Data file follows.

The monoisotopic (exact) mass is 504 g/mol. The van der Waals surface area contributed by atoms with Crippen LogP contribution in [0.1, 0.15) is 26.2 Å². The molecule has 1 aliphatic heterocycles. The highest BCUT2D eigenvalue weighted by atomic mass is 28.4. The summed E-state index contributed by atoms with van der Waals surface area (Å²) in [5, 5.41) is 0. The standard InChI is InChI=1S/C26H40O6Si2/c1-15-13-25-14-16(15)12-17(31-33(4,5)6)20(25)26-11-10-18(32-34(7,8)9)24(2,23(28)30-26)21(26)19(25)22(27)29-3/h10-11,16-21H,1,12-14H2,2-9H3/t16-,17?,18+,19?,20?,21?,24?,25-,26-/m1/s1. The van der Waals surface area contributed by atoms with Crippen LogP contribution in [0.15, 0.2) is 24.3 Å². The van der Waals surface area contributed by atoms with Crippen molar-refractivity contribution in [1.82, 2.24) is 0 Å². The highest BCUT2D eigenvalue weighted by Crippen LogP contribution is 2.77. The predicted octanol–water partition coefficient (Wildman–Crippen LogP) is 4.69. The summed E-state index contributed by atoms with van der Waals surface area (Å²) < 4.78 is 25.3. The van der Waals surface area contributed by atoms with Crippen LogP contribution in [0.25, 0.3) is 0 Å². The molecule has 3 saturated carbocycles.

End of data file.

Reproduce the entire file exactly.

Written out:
The monoisotopic (exact) mass is 504 g/mol. The van der Waals surface area contributed by atoms with Crippen LogP contribution in [0.1, 0.15) is 26.2 Å². The molecule has 1 aliphatic heterocycles. The highest BCUT2D eigenvalue weighted by atomic mass is 28.4. The summed E-state index contributed by atoms with van der Waals surface area (Å²) in [5, 5.41) is 0. The standard InChI is InChI=1S/C26H40O6Si2/c1-15-13-25-14-16(15)12-17(31-33(4,5)6)20(25)26-11-10-18(32-34(7,8)9)24(2,23(28)30-26)21(26)19(25)22(27)29-3/h10-11,16-21H,1,12-14H2,2-9H3/t16-,17?,18+,19?,20?,21?,24?,25-,26-/m1/s1. The van der Waals surface area contributed by atoms with Crippen LogP contribution in [0.15, 0.2) is 24.3 Å². The van der Waals surface area contributed by atoms with Crippen molar-refractivity contribution in [1.82, 2.24) is 0 Å². The highest BCUT2D eigenvalue weighted by Crippen LogP contribution is 2.77. The predicted octanol–water partition coefficient (Wildman–Crippen LogP) is 4.69. The summed E-state index contributed by atoms with van der Waals surface area (Å²) < 4.78 is 25.3. The van der Waals surface area contributed by atoms with Crippen LogP contribution in [0.25, 0.3) is 0 Å². The molecule has 3 saturated carbocycles.